Access to UK universities – Did you know, typically 40% of all European School leavers apply to universities in the UK? Your child might be one of those for whom the continued opportunity to study in the UK is important, either as a personal choice or because of grade equivalence problems or other restrictions in your country. Therefore it is important that the European Baccalaureate continues to be recognised in the UK, that the official table of grade equivalence still stands and we at least retain accredited UK UCAS Coordinators in order to assist pupils in navigating the process of choosing and applying to university. All these school leavers currently rely heavily on a plethora of experienced UK teachers throughout this process, right up to providing well-tailored references and specific UK university interview practice. How do we avoid limiting the horizons of our current and future pupils?

Inspectors for quality control plus… As our dependence on locally hired teachers has increased, so has the importance of the inspectors’ duties to check professional qualifications of applicants and oversee the evaluation of teachers across the board. Moreover, we all feel the benefit of the work of the UK inspectors in relation to their responsibility for the vast majority of the EN elements of both the curriculum and of the Baccalaureate, (although it’s the EN native-speaking teachers again who are responsible for translating written questions for subjects into good, technical English.) What solutions can we envisage to secure the continuity of all these various functions, including teaching quality assurance for all members of staff who teach in English?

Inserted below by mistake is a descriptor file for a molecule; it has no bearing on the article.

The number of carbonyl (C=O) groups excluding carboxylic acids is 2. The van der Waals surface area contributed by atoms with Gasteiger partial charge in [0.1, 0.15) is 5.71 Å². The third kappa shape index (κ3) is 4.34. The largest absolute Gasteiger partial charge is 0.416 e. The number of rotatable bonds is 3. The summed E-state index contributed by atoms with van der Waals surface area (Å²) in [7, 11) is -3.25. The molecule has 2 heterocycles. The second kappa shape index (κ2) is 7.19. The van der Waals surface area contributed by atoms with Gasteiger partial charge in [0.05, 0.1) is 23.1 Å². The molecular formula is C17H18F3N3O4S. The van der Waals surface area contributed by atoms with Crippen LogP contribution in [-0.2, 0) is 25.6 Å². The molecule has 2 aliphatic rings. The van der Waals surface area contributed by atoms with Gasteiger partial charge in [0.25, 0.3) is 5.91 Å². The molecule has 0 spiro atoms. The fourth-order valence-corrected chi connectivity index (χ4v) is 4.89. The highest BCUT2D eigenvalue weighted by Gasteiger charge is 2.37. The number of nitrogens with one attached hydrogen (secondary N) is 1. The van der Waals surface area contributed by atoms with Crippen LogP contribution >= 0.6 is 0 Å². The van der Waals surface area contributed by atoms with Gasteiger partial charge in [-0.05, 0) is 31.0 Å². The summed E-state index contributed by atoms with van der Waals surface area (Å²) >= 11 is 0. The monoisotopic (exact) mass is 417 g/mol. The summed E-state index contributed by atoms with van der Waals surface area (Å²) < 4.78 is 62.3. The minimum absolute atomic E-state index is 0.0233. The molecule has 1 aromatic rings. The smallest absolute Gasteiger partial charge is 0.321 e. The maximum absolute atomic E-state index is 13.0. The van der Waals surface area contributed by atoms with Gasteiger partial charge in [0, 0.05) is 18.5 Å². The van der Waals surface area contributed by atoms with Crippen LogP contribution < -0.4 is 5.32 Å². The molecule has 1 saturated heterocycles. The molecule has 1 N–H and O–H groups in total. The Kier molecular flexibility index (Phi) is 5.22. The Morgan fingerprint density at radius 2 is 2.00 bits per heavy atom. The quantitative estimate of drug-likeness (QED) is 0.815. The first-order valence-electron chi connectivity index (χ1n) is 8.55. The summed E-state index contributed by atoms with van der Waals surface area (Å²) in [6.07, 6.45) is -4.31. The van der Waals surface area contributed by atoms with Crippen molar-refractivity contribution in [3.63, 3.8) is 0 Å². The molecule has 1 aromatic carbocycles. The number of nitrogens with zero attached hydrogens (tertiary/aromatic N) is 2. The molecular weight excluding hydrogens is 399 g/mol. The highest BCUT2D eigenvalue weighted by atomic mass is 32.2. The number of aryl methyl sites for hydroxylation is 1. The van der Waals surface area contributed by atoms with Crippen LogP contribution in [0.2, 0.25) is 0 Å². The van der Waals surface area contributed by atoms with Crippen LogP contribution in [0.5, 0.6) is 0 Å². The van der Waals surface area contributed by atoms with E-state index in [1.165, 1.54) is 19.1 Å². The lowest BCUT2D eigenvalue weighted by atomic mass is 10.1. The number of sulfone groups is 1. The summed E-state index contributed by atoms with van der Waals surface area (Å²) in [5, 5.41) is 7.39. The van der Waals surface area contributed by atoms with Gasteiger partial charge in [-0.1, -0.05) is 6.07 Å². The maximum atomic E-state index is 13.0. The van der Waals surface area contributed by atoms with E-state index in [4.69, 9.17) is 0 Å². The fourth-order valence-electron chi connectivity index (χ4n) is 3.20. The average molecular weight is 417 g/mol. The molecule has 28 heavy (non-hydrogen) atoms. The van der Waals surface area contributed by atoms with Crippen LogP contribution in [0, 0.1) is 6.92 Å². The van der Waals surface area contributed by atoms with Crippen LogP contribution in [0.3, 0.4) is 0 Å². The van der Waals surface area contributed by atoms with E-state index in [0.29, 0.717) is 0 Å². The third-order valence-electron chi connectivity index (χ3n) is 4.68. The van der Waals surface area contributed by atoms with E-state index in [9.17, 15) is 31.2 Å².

INTERPARENTS has raised all these issues and others, with the leadership team of the Office of the Secretary General and with various other stakeholders. The Board of Governors is being asked this April to create a ‘Brexit Working Group’, for which the importance of the parent perspective is already recognised with the inclusion of INTERPARENTS in the proposed group. Meanwhile, please help INTERPARENTS and your Parent Association spread the message that Brexit is a whole school issue affecting all sections, all nationalities … which needs all our attention, so that together we can work to mitigate the risks and find opportunities too. Your insights are very much wanted for this.

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Aim of the European Schools

Educated side by side, untroubled from infancy by divisive prejudices, acquainted with all that is great and good in the different cultures, it will be borne in upon them as they mature that they belong together. Without ceasing to look to their own lands with love and pride, they will become in mind Europeans, schooled and ready to complete and consolidate the work of their fathers before them, to bring into being a united and thriving Europe.

Marcel Decombis, Head of European School, Luxembourg between 1953 and 1960